I am sure there are a few lurkers here who probably know. They have real names, but they call themselves "Stylurus" and "Nannothemis" (which happen to be names for various genera of dragonflies) so their true identity can remain hidden. Secret names online often work. Sometime, people try wearing glasses. It worked for Clark Kent, but Lois Lane was clearly an idiot.

I have to work for the remainder of the week. I hope to get some more time on Saturday. Long range outlooks suggest a chance of rain. I have the day off. You know what that means, right? Rain, for sure.....

Saturday, September 6, 2008

Simple But Stunning

Last January, I had the opportunity to go pheasant hunting. I managed to bring home three sets of breast meat. Here I was this morning thinking all had been eaten. But when I reached in the freezer to pull out a frozen chicken breast, I pulled out a pheasant breast instead!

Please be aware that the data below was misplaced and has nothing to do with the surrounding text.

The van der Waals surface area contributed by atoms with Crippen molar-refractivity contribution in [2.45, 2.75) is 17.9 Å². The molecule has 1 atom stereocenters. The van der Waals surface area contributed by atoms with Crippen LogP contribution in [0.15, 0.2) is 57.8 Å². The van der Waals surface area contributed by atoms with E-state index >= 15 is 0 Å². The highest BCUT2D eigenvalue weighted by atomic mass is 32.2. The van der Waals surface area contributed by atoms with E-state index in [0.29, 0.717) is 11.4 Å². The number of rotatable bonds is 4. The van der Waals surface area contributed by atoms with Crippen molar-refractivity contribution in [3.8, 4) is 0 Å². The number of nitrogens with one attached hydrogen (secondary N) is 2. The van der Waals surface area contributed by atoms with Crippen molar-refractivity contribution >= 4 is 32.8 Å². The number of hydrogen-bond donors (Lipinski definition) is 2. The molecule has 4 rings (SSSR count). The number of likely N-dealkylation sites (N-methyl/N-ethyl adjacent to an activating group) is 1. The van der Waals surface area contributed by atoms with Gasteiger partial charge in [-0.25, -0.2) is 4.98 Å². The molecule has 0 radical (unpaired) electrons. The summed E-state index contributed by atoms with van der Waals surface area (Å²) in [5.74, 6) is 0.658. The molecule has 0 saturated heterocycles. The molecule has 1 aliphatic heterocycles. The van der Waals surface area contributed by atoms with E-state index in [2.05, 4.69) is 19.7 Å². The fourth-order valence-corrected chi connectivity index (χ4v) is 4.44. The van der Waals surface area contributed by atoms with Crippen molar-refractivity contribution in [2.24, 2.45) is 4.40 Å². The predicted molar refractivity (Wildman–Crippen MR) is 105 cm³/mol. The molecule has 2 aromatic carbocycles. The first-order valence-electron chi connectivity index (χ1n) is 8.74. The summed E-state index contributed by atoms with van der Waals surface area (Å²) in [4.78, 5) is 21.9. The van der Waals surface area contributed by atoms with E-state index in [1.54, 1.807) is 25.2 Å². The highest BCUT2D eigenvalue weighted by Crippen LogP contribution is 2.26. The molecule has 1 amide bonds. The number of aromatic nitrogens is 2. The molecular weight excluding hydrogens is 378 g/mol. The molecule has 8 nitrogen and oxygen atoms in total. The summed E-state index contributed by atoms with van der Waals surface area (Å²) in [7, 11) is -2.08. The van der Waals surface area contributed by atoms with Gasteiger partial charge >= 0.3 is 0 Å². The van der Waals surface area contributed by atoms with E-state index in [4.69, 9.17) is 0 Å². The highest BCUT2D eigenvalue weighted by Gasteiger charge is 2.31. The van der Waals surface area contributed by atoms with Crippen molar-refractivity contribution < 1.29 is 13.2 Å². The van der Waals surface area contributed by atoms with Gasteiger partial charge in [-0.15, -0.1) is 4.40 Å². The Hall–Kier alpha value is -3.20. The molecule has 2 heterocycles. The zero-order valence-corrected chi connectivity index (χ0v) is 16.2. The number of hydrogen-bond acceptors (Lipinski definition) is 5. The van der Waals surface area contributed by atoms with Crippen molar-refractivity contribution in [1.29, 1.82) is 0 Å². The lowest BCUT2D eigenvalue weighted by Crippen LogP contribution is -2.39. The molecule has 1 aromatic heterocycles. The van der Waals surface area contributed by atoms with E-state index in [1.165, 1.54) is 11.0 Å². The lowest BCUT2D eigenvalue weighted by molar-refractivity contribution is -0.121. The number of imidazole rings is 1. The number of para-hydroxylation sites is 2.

Now, I suspect there are approximately one million ways to cook a pheasant, but I chose what is the best way, or so I have been told.

After cutting the breast fillets away from the keel, coat them with flour. Add liberal amounts of salt and pepper and pan fry in butter.

A third grader can do it.

There is a chance I will be doing more pheasant hunting this winter. I look forward to trying more recipes. I will keep you posted.

Friday, September 5, 2008

Parker No. 555....I Think.....

If you read my post "Time Machines", you know that part of reason I really dig an antique coffee mill is the opportunity to follow pure logic and use field marks to identify it.

All in all, identifying a mill is a lot like identifying a bird, insect, or flower. Various combinations of shape, pattern, and size hopefully lead one to the correct identity. The field guide? The MacMillan Index of Antique Coffee Mills.

A recent addition to my coffee mill collection gave me the chance to put my brain to work. A few things immediately stand out. It is made of wood and is taller than it is wide with dovetailing at the corners. The handle is on the left side. The grinding handle has a wooden knob and a wing nut on the central shaft. The drawer that collects the grounds has a wooden knob, as well. A small metal panel (with signs of japanning) slides counterclockwise to allow access to the hopper on the top front right corner.

So, with all those seemingly disconnected clues, where does one begin?

Read the label.